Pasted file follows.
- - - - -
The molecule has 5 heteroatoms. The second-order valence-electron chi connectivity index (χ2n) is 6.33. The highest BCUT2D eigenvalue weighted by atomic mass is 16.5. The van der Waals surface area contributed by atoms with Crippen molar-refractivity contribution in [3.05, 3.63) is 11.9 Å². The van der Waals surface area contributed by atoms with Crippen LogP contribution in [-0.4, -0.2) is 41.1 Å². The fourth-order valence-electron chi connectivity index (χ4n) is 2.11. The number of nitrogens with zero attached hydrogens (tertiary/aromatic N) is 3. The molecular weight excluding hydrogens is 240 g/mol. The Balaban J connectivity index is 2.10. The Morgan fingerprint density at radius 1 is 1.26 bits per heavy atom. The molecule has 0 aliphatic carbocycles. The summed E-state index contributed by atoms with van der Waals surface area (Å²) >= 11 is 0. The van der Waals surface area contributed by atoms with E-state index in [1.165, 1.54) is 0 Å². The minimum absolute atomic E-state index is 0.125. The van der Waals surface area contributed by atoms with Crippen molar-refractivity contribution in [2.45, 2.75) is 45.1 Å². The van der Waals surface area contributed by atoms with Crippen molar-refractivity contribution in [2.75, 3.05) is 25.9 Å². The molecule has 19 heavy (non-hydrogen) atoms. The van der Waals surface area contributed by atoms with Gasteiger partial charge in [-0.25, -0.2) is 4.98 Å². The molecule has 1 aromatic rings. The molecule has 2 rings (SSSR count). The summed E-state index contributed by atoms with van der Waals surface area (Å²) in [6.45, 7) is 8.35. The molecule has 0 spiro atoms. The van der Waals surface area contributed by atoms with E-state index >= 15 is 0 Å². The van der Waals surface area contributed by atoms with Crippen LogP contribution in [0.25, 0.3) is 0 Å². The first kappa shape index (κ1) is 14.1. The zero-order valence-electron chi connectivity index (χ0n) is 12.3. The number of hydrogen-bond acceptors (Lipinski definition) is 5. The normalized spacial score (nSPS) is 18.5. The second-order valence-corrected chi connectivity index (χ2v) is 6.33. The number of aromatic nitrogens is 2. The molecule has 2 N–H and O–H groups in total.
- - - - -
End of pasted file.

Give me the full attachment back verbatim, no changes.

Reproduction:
The molecule has 5 heteroatoms. The second-order valence-electron chi connectivity index (χ2n) is 6.33. The highest BCUT2D eigenvalue weighted by atomic mass is 16.5. The van der Waals surface area contributed by atoms with Crippen molar-refractivity contribution in [3.05, 3.63) is 11.9 Å². The van der Waals surface area contributed by atoms with Crippen LogP contribution in [-0.4, -0.2) is 41.1 Å². The fourth-order valence-electron chi connectivity index (χ4n) is 2.11. The number of nitrogens with zero attached hydrogens (tertiary/aromatic N) is 3. The molecular weight excluding hydrogens is 240 g/mol. The Balaban J connectivity index is 2.10. The Morgan fingerprint density at radius 1 is 1.26 bits per heavy atom. The molecule has 0 aliphatic carbocycles. The summed E-state index contributed by atoms with van der Waals surface area (Å²) >= 11 is 0. The van der Waals surface area contributed by atoms with E-state index in [1.165, 1.54) is 0 Å². The minimum absolute atomic E-state index is 0.125. The van der Waals surface area contributed by atoms with Crippen molar-refractivity contribution in [2.45, 2.75) is 45.1 Å². The van der Waals surface area contributed by atoms with Crippen molar-refractivity contribution in [2.75, 3.05) is 25.9 Å². The molecule has 19 heavy (non-hydrogen) atoms. The van der Waals surface area contributed by atoms with Gasteiger partial charge in [-0.25, -0.2) is 4.98 Å². The molecule has 1 aromatic rings. The molecule has 2 rings (SSSR count). The summed E-state index contributed by atoms with van der Waals surface area (Å²) in [6.45, 7) is 8.35. The molecule has 0 spiro atoms. The van der Waals surface area contributed by atoms with E-state index >= 15 is 0 Å². The van der Waals surface area contributed by atoms with Crippen LogP contribution in [0.25, 0.3) is 0 Å². The first kappa shape index (κ1) is 14.1. The zero-order valence-electron chi connectivity index (χ0n) is 12.3. The number of hydrogen-bond acceptors (Lipinski definition) is 5. The normalized spacial score (nSPS) is 18.5. The second-order valence-corrected chi connectivity index (χ2v) is 6.33. The number of aromatic nitrogens is 2. The molecule has 2 N–H and O–H groups in total.